Shoppers brave the cold to get button numbers, find local deals
Date posted: November 29, 2013
SHERIDAN — For many, the holiday season isn’t official until the Christmas Stroll. This year is number 18 for the Main Street ritual, complete with hot chili and fireworks. Long gone Sheridan natives who returned home for the weekend joined the usual crowd for four hours of socializing, shopping and charity Friday night.
Strollers sported a diverse plethora of winter fashion including colorful hats, gloves, scarves and sometimes, even knee-high boots with a fuzzy trim. A unifying accessory of the night was a stroll button designed by Big Horn Elementary second-grader Riley Green.
Stroll buttons, purchased for $5 at many locations throughout town, draw customers into local stores by tantalizing potential shoppers with the possibility of winning cash.
Each button features a unique number. Starting at the stroll, and through the end of December, approximately 100 participating businesses will have a random number displayed. If a stroller’s button corresponds with the displayed number, they win $50 on the spot. A shopper has to find the winning number, which is more often than not cleverly disguised in plain view in the back of a shop surrounded by merchandise with gift potential.
All strollers can also enter at each business for a weekly drawing to win $100 in Chamber Bucks, which work as cash at any business that’s a member of the Sheridan County Chamber of Commerce. All button numbers, along with all weekly drawing entries will be complied Dec. 30 for a grand prize drawing of $1000 in Chamber Bucks.
Shop owners showed off their wares with festive seasonal decorations as shoppers squeezed through narrow aisles browsing potential gifts, searching for the winning stroll button number and greeting other patrons.
Denise Mueller, a sales associate at Cottonwood Kitchen Shop, greeted a steady stream of customers at the store door. She said getting ready for the stroll is a lot of work, but it pays off.
“The stressful part is getting ready for it, but once it’s here, it’s really cool to see all the people and be out in the exciting part of it,” Mueller said.
Donna Czyzynski recently moved to Sheridan from California to settle down for retirement.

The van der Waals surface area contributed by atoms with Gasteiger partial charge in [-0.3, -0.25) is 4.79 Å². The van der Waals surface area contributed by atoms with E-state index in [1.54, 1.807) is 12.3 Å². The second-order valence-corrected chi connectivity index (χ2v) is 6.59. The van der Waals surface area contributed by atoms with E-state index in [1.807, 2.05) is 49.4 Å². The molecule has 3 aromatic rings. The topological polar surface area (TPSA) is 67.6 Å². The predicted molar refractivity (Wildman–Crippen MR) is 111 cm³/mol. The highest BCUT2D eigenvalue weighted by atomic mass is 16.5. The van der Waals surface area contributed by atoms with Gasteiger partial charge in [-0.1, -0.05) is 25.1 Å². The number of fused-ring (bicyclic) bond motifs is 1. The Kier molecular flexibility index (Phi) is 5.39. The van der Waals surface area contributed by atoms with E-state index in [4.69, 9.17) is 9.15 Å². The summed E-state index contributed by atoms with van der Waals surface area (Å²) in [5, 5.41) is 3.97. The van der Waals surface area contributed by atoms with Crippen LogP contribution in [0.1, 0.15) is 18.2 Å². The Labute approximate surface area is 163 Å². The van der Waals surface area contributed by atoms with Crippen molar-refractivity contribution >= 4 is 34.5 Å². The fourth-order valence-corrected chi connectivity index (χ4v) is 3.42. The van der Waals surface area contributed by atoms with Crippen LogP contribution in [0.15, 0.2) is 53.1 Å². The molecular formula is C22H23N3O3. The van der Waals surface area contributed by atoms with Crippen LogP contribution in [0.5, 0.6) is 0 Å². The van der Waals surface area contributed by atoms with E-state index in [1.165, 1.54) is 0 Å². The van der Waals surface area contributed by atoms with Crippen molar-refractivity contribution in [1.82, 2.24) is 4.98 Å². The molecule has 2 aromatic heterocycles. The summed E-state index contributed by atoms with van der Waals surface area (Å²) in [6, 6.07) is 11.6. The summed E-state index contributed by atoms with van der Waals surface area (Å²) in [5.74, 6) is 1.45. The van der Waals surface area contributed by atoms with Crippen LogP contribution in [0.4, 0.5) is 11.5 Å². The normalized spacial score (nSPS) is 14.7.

She took a break from browsing around Little Willow Traders to reflect on the robust turnout of strollers.
“I expected to see the whole community here, but this is just wonderful. I just can’t get over it — what they do for the town and the people,” Czyzynski said.
It wasn’t just the shops that were hopping with people. The sidewalks along Main Street were packed elbow to elbow with lines of foot traffic. The street, which was closed to vehicles— except for a hay ride, the Sheridan Trolley and a shuttle-sized BNSF train engine — was only slightly less crowded.
Sydni Krosschell, a 2011 graduate of Sheridan High School, returned home from Texas recently for a short visit before she moves again to Colorado for college. She stopped to catch up with some old friends at the intersection of Main Street and Grinnell Plaza.
“I just got back into town, so I’m seeing everyone from high school . It’s nice to see all of my friends I don’t see all the time,” Krosschell said, indicating that while she’s attended the Stroll for years, this time, it was with a new set of eyes.
“I think it’s more exciting being far away and coming back,” she said. “When I think of home and Thanksgiving, I think of the Stroll. It naturally comes into my mind.”
Mr. and Mrs. Santa Claus held office hours at City Hall to begin their annual public relations tour and conference with next month’s clients.
Courtney Moyer waited in a long, yet swift moving line with her husband, Steve, and 1-year-old son, Ezekiel, for about 20 minutes to see the Man in the Red Suit.
When it was time for Ezekiel to be introduced to the Clauses, his nerves got the best of him.
“He screamed,” Moyer said with a laugh.
Hot food booths made steam above Grinnell Plaza, where strollers enjoyed the staple Stroll dinner: chili, soup and hot chocolate. Nonprofit groups used the food court as a stronghold to recruit resources for goodwill.
Destiny Smith, 17, volunteered as a server for the People Assistance Food Bank. All night, she dolled out ham and bean soup and hot chocolate for unspecified donations.
“It makes me feel good to come out and help the community,” Smith, a student at Normative Services Inc., said.
By 7 p.m., the clear plastic donation boxes were stuffed to the brims.
“There’s a lot of goodwill in Sheridan,” Smith said. “People are generous.”
The Christmas Stroll entails the major wickets of a bustling community: economics, charity, socialization and entertainment. The event culminated with a bang — literally — when fireworks filled the night sky.